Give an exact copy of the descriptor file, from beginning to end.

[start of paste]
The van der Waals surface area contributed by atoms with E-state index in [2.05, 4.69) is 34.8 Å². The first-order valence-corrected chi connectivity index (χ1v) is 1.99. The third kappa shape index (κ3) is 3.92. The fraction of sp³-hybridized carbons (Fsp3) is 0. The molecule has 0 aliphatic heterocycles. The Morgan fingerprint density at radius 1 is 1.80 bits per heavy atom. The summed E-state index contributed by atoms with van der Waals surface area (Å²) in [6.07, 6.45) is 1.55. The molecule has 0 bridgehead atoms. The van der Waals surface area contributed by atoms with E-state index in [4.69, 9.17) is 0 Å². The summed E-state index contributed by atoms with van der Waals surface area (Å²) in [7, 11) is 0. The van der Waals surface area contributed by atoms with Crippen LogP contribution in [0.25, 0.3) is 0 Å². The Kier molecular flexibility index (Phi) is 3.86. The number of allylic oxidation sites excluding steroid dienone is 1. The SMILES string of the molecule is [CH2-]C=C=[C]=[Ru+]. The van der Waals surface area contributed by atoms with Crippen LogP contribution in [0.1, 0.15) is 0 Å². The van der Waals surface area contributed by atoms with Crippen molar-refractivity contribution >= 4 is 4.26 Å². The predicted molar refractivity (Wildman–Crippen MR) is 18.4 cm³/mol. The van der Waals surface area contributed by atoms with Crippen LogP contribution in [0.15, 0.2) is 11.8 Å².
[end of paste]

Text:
The van der Waals surface area contributed by atoms with E-state index in [2.05, 4.69) is 34.8 Å². The first-order valence-corrected chi connectivity index (χ1v) is 1.99. The third kappa shape index (κ3) is 3.92. The fraction of sp³-hybridized carbons (Fsp3) is 0. The molecule has 0 aliphatic heterocycles. The Morgan fingerprint density at radius 1 is 1.80 bits per heavy atom. The summed E-state index contributed by atoms with van der Waals surface area (Å²) in [6.07, 6.45) is 1.55. The molecule has 0 bridgehead atoms. The van der Waals surface area contributed by atoms with E-state index in [4.69, 9.17) is 0 Å². The summed E-state index contributed by atoms with van der Waals surface area (Å²) in [7, 11) is 0. The van der Waals surface area contributed by atoms with Crippen LogP contribution in [0.25, 0.3) is 0 Å². The Kier molecular flexibility index (Phi) is 3.86. The number of allylic oxidation sites excluding steroid dienone is 1. The SMILES string of the molecule is [CH2-]C=C=[C]=[Ru+]. The van der Waals surface area contributed by atoms with Crippen LogP contribution in [0.1, 0.15) is 0 Å². The van der Waals surface area contributed by atoms with Crippen molar-refractivity contribution >= 4 is 4.26 Å². The predicted molar refractivity (Wildman–Crippen MR) is 18.4 cm³/mol. The van der Waals surface area contributed by atoms with Crippen LogP contribution in [0.15, 0.2) is 11.8 Å².